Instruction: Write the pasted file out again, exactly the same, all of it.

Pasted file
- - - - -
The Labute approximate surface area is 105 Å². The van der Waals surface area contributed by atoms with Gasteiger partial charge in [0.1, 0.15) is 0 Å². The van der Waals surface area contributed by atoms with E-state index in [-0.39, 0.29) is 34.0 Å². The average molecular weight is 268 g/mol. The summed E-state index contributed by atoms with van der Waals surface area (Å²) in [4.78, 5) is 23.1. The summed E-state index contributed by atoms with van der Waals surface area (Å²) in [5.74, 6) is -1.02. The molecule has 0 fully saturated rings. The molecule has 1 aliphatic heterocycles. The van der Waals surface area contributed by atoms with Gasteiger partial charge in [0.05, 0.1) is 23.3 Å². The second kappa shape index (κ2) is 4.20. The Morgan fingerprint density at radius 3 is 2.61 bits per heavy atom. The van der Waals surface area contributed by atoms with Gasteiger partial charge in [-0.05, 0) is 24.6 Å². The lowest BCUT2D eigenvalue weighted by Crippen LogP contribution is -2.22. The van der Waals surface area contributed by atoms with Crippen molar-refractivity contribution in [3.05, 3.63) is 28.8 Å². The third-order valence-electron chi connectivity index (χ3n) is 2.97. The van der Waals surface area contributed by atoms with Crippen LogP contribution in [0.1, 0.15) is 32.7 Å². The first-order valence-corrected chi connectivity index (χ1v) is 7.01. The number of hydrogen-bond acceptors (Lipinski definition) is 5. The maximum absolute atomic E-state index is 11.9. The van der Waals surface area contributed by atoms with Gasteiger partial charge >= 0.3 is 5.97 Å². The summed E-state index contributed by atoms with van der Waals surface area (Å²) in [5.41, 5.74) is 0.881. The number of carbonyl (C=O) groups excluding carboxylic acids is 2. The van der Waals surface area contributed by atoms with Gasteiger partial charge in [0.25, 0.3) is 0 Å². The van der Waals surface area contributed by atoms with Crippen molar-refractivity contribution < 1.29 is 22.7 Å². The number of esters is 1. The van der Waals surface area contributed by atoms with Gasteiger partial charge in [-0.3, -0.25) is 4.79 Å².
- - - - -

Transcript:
The Labute approximate surface area is 105 Å². The van der Waals surface area contributed by atoms with Gasteiger partial charge in [0.1, 0.15) is 0 Å². The van der Waals surface area contributed by atoms with E-state index in [-0.39, 0.29) is 34.0 Å². The average molecular weight is 268 g/mol. The summed E-state index contributed by atoms with van der Waals surface area (Å²) in [4.78, 5) is 23.1. The summed E-state index contributed by atoms with van der Waals surface area (Å²) in [5.74, 6) is -1.02. The molecule has 0 fully saturated rings. The molecule has 1 aliphatic heterocycles. The van der Waals surface area contributed by atoms with Gasteiger partial charge in [0.05, 0.1) is 23.3 Å². The second kappa shape index (κ2) is 4.20. The Morgan fingerprint density at radius 3 is 2.61 bits per heavy atom. The van der Waals surface area contributed by atoms with Gasteiger partial charge in [-0.05, 0) is 24.6 Å². The lowest BCUT2D eigenvalue weighted by Crippen LogP contribution is -2.22. The van der Waals surface area contributed by atoms with Crippen molar-refractivity contribution in [3.05, 3.63) is 28.8 Å². The third-order valence-electron chi connectivity index (χ3n) is 2.97. The van der Waals surface area contributed by atoms with Crippen LogP contribution in [0.1, 0.15) is 32.7 Å². The first-order valence-corrected chi connectivity index (χ1v) is 7.01. The number of hydrogen-bond acceptors (Lipinski definition) is 5. The maximum absolute atomic E-state index is 11.9. The van der Waals surface area contributed by atoms with Gasteiger partial charge >= 0.3 is 5.97 Å². The summed E-state index contributed by atoms with van der Waals surface area (Å²) in [5.41, 5.74) is 0.881. The number of carbonyl (C=O) groups excluding carboxylic acids is 2. The van der Waals surface area contributed by atoms with Gasteiger partial charge in [0.25, 0.3) is 0 Å². The van der Waals surface area contributed by atoms with Crippen molar-refractivity contribution < 1.29 is 22.7 Å². The number of esters is 1. The van der Waals surface area contributed by atoms with Gasteiger partial charge in [-0.3, -0.25) is 4.79 Å².